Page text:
I am a true believer in the personal health benefits of excessive running. There is little more than religion at play in shaping my position on the subject. I overlook injuries, ignore exhaustion and scoff at suggestions that a day off now and then is probably good for me in the long term. I set aside the scientific and economic data in favor of the endorphin high that I translate into mental health. In other words, I have developed a completely unsound position on running. But who cares? It is my policy and I don’t advocate that anyone else adopt it.
Were I to launch a campaign designed to require that all Durango spend the same number of hours running that I do each day, it would take a lot more than my admittedly insane commitment to the practice to win hearts and minds. I would have to provide evidence that the benefits of the policy would outweigh its costs – for people’s budgets, waistlines, knees, interest and tolerance for the filthy feet that result from slogging along dusty trails. With a requirement of sound analysis, I could not make a case that such a policy is best for the larger community.
Any policy worth the hot air it takes to pitch it is informed by a lot more than an ideological persuasion. And any worth the sweat invested in developing something reasonable is backed by thorough analysis of what the impacts of the policy will be on individuals and the larger community it would govern. In the national arena, we are not seeing enough of this exercise these days.
Instead, there is an alarming number of ideologically informed policy proposals that lack sufficient economic or scientific underpinnings to give them any traction. What results is a litany of insults and personal attacks that do nothing to move the debate in a positive direction, let alone shape sound policy.
The most egregious current example of this is, of course, the attack from the right on women’s reproductive autonomy. This growing chorus began with a sour note and has become increasingly discordant as election season heats up. Leaving aside the details of the slurs for now – they have been well-covered by pundits equally outraged though far more eloquent than I – the sum total of the discourse is patently offensive and downright absurd (Some would say the same about my position on running, by the way).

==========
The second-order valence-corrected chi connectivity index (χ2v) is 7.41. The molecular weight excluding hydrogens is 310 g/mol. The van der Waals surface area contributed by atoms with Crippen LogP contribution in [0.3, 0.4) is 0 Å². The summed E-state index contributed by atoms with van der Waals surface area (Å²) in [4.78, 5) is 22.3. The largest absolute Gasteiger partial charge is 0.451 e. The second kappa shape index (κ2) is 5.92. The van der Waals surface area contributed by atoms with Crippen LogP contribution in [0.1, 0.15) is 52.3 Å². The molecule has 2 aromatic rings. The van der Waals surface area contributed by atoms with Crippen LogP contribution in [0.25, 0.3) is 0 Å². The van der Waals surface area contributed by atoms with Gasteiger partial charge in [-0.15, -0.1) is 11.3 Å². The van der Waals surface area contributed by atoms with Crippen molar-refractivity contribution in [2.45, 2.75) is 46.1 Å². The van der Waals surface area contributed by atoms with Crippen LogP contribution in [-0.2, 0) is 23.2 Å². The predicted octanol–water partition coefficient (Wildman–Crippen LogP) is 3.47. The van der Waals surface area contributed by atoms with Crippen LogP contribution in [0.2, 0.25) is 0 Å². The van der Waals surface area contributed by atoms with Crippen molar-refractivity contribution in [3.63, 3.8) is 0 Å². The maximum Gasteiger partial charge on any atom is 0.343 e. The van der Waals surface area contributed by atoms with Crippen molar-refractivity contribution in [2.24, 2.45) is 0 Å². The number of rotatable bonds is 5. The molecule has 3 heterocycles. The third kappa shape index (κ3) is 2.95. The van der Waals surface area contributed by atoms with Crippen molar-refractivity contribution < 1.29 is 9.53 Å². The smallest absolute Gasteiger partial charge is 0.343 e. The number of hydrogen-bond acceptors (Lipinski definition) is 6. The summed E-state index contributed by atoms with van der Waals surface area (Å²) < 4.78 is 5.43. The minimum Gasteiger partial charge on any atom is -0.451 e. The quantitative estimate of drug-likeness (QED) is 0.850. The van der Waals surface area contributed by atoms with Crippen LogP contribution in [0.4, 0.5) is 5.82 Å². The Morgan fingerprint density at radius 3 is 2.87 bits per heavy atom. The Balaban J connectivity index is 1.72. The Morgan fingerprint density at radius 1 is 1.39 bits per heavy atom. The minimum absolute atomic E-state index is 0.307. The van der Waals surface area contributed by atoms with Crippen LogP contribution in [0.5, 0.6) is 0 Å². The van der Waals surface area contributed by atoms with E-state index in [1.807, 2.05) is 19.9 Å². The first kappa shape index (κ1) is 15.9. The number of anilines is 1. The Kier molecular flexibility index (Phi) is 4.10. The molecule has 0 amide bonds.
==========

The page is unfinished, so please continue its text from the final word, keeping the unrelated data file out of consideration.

The absurdity comes into sharp focus when considering just a tiny slice of the economics at hand. When women have affordable access to birth control and the legal right to make decisions about when and how many children they would like to have, their economic picture brightens considerably compared to the alternative.
Instead of facing an uncertain future with respect to childbearing, women can plan and prepare for how that future will unfold, making career, financial and medical decisions accordingly. There is economic incentive for all involved: Insurance companies pay far less for contraception than for prenatal care and childbirth. Women’s earning potential increases dramatically when they are able to work full time – something that parenthood has been known to compromise. And for those women who lack the resources to pay for prenatal care, childbirth and child care, guaranteeing the means to avoid those costs has a significant public and individual economic benefit.
None of these examples is steeped in any particular ideology. It is simply sound policy: for women, for families, for businesses, for doctors, for federal budgets. And the only way the policies that embody these tenets could have ever gotten as far as they have is with the careful analysis that informed them. Throwing rhetorical bombs that insult and dismiss a broad swath of the population does not get you to the same destination.
Nor does picking on a representative of that demographic.
Take Sandra Fluke for an excellent example. Fluke gave testimony in Congress this winter supporting mandatory insurance coverage of contraception, and for her efforts was branded a “slut” by Rush Limbaugh. She gave Limbaugh’s input about as much attention as it deserved and continued her work to support the sound policy her testimony endorsed. She can do that because requiring coverage for contraception is the right thing to do and the reasoning for it is even better. Who cares what Limbaugh says?
I spoke with Fluke earlier this month about these issues and the rhetoric surrounding them.
“I think it’s really important to see that when your opponent is reduced to those types of attacks or when someone who is fighting a policy is reduced to those types of attacks, it means it’s a really good policy – a policy that Americans support and will stand behind,” Fluke said.
She is right, of course, and her ability to redirect the debate about the policy rather than responding to the ad hominem bullying that it devolved to with Limbaugh’s comment and those of others before and since is the challenge for all who aim to do some good on the public stage.
For those who just want to be mean, I might suggest they go running instead.
Megan Graham is a Herald editorial writer and policy analyst. Reach her at firstname.lastname@example.org.